Over the past 6 months the Wisconsin Manufacturers and Commerce Association, Speaker Vos and legislative leadership have been perpetuating a false narrative, which has been proven untrue again and again, that enhanced UI has been a major contributor to labor shortages in Wisconsin. It’s just not true, and that will be proven for Wisconsin once enhanced UI expires on Sept. 6th, as it has been in other states that ended them early.
What is true is that we need to pass policies that help employers, especially small businesses, and workers thrive. COWS recommends the following from their analysis:
- More predictable schedules;
- Better wages;
- Stronger benefits;
- Improvements to public health;
- Accessible health insurance;
- Affordable, high quality care for children.
Policies to Help Achieve These Goals
COVID has created a ‘great reset’ for many families. Some folks left industries all together. Others have not been able to find affordable, accessible and flexible child care to allow them to work and for it to make financial sense to do so.
Many workers have died of COVID. For folks who are immunocompromised or have young children in their household this may give them pause to go back into industries where COVID risk is highest. This is impacting the industries, such as restaurants, bars or other food service sector businesses where labor force disruptions have been highest.
The best thing we can do to help small business is to get everyone vaccinated.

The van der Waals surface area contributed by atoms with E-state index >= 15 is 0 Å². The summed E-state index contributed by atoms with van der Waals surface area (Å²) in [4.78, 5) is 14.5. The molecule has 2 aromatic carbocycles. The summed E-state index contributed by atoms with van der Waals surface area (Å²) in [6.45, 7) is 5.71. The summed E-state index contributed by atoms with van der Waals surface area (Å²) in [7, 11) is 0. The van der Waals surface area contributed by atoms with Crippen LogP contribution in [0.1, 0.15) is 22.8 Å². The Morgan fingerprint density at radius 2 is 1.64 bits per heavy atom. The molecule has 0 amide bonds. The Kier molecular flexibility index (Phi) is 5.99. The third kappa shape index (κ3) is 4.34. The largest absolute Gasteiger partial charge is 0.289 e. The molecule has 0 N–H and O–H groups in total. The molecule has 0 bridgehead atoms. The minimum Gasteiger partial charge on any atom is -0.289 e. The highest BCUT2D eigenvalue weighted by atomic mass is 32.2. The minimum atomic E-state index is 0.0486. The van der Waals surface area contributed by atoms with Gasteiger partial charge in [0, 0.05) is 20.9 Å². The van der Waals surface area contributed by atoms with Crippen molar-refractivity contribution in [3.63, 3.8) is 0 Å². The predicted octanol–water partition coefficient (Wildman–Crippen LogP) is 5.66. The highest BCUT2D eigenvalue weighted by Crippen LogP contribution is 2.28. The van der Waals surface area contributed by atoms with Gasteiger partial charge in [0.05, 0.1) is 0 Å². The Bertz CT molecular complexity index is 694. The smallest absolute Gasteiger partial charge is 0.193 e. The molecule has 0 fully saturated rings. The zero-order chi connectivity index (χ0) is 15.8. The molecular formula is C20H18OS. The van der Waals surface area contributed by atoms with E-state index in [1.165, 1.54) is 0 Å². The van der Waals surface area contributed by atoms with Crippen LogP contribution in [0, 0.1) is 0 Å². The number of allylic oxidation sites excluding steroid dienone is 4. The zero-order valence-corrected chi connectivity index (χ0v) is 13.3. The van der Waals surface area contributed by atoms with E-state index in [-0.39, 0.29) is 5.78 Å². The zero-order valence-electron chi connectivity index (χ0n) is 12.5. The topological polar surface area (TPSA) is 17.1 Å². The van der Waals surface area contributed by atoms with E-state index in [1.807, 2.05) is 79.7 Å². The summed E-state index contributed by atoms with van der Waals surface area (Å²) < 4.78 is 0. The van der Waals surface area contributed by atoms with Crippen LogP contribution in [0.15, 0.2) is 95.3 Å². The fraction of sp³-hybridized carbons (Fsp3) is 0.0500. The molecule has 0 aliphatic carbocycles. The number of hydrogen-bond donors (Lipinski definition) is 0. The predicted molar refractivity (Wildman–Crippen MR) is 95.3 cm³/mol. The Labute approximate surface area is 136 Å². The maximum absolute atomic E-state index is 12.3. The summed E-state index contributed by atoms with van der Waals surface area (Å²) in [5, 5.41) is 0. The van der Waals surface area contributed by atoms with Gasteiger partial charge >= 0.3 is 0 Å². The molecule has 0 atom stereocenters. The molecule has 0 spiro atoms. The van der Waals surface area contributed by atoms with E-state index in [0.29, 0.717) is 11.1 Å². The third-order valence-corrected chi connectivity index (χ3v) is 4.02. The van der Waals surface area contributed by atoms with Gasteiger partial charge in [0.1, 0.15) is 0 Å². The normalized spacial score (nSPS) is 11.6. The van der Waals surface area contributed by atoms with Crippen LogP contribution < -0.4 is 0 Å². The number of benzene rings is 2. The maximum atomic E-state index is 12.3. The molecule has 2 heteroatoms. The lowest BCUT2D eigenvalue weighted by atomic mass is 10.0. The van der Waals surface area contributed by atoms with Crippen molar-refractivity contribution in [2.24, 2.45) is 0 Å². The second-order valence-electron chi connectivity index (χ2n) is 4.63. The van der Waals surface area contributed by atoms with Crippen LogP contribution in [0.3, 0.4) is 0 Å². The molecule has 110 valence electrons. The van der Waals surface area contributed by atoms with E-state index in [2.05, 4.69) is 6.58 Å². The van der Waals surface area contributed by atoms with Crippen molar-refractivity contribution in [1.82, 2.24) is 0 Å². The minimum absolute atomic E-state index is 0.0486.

“Ending enhanced Unemployment Insurance provisions is likely not the silver bullet to speeding up this economic recovery, and policymakers would be better-served by focusing on achieving higher vaccination rates and ensuring schools and child care centers can re-open in a safe and timely manner—particularly because these enhanced UI provisions are set to end for all states in several weeks.”
We need to finally take Badgercare expansion. While the American Rescue Plan helped to make marketplace health insurance far more affordable for millions of Americans and folks across Wisconsin, Badgercare is still a much better option for folks in lower earning jobs.
Private insurance carries higher out of pocket costs, deductibles and other barriers to workers and small business owners being able to utilize it, exacerbating health disparities, especially for women and people of color. While the lower cost marketplace plans are a good option for many, they aren’t a good option for all, and that’s why we need to expand Badgercare.
Furthermore, if we pass Badgercare expansion with a public option that would give entrepreneurs and the smallest businesses peace of mind and the ability to make the jump to create a new business, instead of staying in a job simply to have group health insurance. Passing Badgercare expansion will be good for job creation in our state.
We need to pass the #BuildBackBetter budget at the federal level to address childcare costs and access. It will cap childcare costs at 7% of income for the vast majority of workers and small business owners, as well as create a wage floor of $15 an hour to help providers attract and retain talent to help teach our next generation of kids. There is no better investment we can make in our future.
Keep an eye out for other sections of the COWS annual State of Working Wisconsin report. You’ll be able to find it here.
Unions: Wednesday, 9/1
Wages: Thursday, 9/2
Worker Experiences: Friday, 9/3
For more than two decades, the State of Working Wisconsin has presented the workers’ perspective in the state:
- Who is winning, and who is being left out?
- Where is disparity growing?
- What’s happening to the economic chasm separating Black and white workers in the state?